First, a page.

> I was talking about established bugs in the Trac database when I mentioned Fibers(https://www.macruby.org/trac/ticket/253) and encodings(Net:SSH:https://www.macruby.org/trac/ticket/530).  There are gems that cannot run under MacRuby because these features are not supported.  The code is already written, make it run!

Good! Now we're talking. So, for the Net::SSH bug, if there is just an encoding issue standing in the way of getting things to run, then let's smash that bug! The last comment I see is from 10 months ago and indicates v0.8. Have you tried running it recently? We made a decent dent in the C APIs for encodings right around that time. I wouldn't be surprised if this was already fixed, but if not, let's build a trivial test case and hammer away at it.

As for Fibers…hmm…I don't think we've ever given much serious consideration to Fibers since they don't seem to be a horribly popular feature of Ruby proper, and because implementation could be problematic. That said, I wonder how much of the specs we could get to passing with a GCD-based pure-ruby implementation of Fibers. Anyone up for the challenge?

> I have been looking into some of the more esoteric problems with the current implementation of MacRuby and am hesitant to put too much effort into it because of the "integrate into Objective-C" focus of the project.  The changes to get some of the problems fixed with the problematic gems may or may not cause serious performance problems for all of MacRuby, or integration problems with Objective-C frameworks like cocoa.  I don't see Apple being supportive of these kinds of changes.  Again, this is where the stakeholders and the direction are inextricably entwined.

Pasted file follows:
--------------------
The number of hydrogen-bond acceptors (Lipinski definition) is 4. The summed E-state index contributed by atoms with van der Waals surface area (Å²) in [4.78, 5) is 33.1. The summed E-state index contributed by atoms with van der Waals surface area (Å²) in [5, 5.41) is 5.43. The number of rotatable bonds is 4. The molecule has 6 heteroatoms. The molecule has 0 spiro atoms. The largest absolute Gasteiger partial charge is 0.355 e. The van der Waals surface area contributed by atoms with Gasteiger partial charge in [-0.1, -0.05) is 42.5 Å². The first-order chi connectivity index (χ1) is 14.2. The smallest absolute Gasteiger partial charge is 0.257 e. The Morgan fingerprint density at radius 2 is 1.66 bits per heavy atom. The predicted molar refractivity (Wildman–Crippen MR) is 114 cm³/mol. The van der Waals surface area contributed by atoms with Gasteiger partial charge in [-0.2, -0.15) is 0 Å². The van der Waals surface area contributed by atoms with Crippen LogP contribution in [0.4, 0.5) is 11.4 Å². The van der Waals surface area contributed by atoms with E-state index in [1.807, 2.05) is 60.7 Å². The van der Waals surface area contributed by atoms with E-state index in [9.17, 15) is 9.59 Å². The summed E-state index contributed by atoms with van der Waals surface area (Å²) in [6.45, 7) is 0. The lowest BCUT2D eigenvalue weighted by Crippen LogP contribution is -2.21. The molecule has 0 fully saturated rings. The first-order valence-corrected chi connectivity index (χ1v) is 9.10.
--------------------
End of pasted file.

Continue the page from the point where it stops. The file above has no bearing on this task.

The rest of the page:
Again, why are you asking for Apple's support? Send a pull request and see if it gets accepted. Until then, idle speculation on what Apple is or is not being supportive of seems a bit premature. That said, since the primary use case for MacRuby (at present) is for implementing performant, Cocoa-based apps, I don't think it is unreasonable to be wary of a change that adds to Ruby support at the expense of speed or integration. If you disagree, let's argue on specific points instead of abstract generalities.
> I wouldn't be writing all of this if I didn't see a lot of potential for MacRuby.  I want to see it succeed and be a blazingly fast ruby implementation.  The better it supports all of the gems, the better it will support any arbitrary ruby code I write.  I want MacRuby to succeed and be available.  But, I accept that the only thing I may get out of working on MacRuby is the work.

…and the experience! :-)   

- Josh